Reading non-installed man pages, etc.

andi payn andi_payn at
Mon Nov 10 19:19:46 PST 2003

I'd occassionally like to be able to read manpages from somewhere other
than the MANPATH.

Let me give you two concrete examples of things that I can do on linux,
that I don't know how to do on FreeBSD

$ man /mnt/falco3/usr/share/man/man1/ls.1.bz2
$ man /home/andi/foo/doc/foo.1

In the first case, I'm looking at the manpages exported (over NFS) from
a Mandrake linux box; in the second, I'm looking at the manpages for a
program I'm trying to get installed.

First, FreeBSD's man doesn't seem to accept a full pathname. In the
first case, I can get around this with MANPATH or -M ("man
-M/mnt/falco3/usr/share/man ls"), but in the second, that won't help.

Second, FreeBSD's man doesn't handle bz2 compression.

I suppose I could do something like this:

$ bzcat /mnt/falco3/usr/share/man/man1/ls.1.bz2 | groff -man -Tascii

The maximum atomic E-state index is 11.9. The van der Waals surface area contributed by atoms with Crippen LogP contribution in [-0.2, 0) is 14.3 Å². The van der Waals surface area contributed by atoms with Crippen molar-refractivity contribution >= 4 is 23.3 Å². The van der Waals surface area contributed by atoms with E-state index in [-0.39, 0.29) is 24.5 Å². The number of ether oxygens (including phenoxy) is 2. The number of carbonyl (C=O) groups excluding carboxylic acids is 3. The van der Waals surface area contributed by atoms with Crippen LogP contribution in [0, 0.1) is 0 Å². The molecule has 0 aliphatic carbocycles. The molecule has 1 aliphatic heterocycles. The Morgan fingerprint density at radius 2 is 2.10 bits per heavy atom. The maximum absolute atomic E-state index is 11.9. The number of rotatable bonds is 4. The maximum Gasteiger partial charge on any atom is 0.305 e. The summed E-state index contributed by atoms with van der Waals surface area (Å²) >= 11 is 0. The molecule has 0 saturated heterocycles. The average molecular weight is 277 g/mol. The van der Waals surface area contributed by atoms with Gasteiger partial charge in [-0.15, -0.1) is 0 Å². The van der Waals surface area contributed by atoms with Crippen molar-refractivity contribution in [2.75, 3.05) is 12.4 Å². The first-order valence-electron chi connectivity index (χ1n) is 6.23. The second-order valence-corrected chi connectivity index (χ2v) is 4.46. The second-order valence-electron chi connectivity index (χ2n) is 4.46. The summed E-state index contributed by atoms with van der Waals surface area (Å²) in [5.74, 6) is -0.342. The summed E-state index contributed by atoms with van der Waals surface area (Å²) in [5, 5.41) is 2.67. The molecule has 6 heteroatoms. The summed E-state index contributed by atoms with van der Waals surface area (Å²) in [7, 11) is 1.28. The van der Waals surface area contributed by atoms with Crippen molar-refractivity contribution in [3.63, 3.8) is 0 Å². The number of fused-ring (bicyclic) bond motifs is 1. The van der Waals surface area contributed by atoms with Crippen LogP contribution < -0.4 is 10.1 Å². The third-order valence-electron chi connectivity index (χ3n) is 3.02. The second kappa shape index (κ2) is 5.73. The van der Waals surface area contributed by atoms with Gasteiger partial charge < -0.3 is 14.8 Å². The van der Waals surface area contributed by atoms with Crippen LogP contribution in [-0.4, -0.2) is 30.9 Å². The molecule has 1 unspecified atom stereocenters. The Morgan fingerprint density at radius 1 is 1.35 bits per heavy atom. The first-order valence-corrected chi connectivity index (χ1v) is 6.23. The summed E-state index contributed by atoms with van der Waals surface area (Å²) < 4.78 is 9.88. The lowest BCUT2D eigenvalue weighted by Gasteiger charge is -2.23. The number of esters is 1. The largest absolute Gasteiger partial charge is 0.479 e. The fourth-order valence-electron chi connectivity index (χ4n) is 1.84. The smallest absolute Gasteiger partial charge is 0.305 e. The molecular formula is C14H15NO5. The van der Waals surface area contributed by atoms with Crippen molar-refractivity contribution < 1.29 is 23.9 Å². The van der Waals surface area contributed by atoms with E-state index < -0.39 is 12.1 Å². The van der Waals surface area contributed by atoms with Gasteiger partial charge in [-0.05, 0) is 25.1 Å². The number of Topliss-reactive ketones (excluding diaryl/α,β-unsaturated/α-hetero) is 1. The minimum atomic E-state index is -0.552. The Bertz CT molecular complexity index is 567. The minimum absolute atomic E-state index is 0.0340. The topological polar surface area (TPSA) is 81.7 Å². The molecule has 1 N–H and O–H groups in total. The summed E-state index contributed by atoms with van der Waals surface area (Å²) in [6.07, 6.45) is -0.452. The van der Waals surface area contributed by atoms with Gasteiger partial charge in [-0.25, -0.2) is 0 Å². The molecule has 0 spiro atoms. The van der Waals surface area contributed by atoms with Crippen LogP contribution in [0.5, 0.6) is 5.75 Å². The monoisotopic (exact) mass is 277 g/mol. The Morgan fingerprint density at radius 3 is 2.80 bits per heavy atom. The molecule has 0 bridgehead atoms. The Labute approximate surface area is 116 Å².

-mtty-char | less

And I could write scripts to wrap this up (figure out whether to use
bzcat, zcat, or cat; whether we're talking to a tty-char-capable
terminal or something else; which charset to use; what pager to use;
etc.). Basically, it'd do everything man is doing except for finding the
page in the MANPATH and dealing with catfiles, which sounds like a bit
of a duplication of effort. 

So, if this is already done somewhere, or there's an way that I've
missed to make man or some other tool do what I want, I'd rather not
reinvent the wheel.

Also, I seem to remember installing GNU's *roff stuff onto a Solaris box
and having a program that let me do 90% of what I want to do. The
groff(1) manpage has a reference to groffer that sounds like it might be
what I'm remembering, but I can't find any more information about it (or
the program itself).

Another alternative would be porting the GNU man (with the bzip2
patches), but I'm not sure this is a good idea (I don't know if it would
require other stuff to be ported, for example; also, the name "gman" is
already taken for a Gtk+ xman-type program).

Any ideas?


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